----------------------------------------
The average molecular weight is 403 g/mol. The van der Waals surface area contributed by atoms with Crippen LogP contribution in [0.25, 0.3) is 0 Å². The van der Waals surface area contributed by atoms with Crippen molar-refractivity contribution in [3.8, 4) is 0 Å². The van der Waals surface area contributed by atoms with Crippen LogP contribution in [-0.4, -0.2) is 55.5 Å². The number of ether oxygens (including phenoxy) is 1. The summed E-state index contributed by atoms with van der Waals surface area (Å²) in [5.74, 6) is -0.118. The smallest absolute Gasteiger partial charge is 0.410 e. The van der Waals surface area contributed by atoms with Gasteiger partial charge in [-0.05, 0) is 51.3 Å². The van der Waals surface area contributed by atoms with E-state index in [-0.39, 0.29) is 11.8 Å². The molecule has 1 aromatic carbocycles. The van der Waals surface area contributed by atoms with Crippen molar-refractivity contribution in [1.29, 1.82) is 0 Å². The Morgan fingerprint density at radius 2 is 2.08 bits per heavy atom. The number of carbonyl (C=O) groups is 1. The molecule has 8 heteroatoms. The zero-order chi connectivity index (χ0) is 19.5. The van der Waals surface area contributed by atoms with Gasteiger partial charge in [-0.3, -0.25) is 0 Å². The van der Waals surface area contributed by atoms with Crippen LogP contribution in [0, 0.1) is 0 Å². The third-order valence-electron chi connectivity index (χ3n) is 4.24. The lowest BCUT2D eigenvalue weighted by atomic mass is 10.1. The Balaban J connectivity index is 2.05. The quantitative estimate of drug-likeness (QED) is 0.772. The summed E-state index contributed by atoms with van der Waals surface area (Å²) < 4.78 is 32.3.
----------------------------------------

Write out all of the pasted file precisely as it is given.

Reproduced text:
The average molecular weight is 403 g/mol. The van der Waals surface area contributed by atoms with Crippen LogP contribution in [0.25, 0.3) is 0 Å². The van der Waals surface area contributed by atoms with Crippen molar-refractivity contribution in [3.8, 4) is 0 Å². The van der Waals surface area contributed by atoms with Crippen LogP contribution in [-0.4, -0.2) is 55.5 Å². The number of ether oxygens (including phenoxy) is 1. The summed E-state index contributed by atoms with van der Waals surface area (Å²) in [5.74, 6) is -0.118. The smallest absolute Gasteiger partial charge is 0.410 e. The van der Waals surface area contributed by atoms with Gasteiger partial charge in [-0.05, 0) is 51.3 Å². The van der Waals surface area contributed by atoms with E-state index in [-0.39, 0.29) is 11.8 Å². The molecule has 1 aromatic carbocycles. The van der Waals surface area contributed by atoms with Crippen molar-refractivity contribution in [1.29, 1.82) is 0 Å². The Morgan fingerprint density at radius 2 is 2.08 bits per heavy atom. The number of carbonyl (C=O) groups is 1. The molecule has 8 heteroatoms. The zero-order chi connectivity index (χ0) is 19.5. The van der Waals surface area contributed by atoms with Gasteiger partial charge in [-0.3, -0.25) is 0 Å². The van der Waals surface area contributed by atoms with Crippen LogP contribution in [0, 0.1) is 0 Å². The third-order valence-electron chi connectivity index (χ3n) is 4.24. The lowest BCUT2D eigenvalue weighted by atomic mass is 10.1. The Balaban J connectivity index is 2.05. The quantitative estimate of drug-likeness (QED) is 0.772. The summed E-state index contributed by atoms with van der Waals surface area (Å²) < 4.78 is 32.3.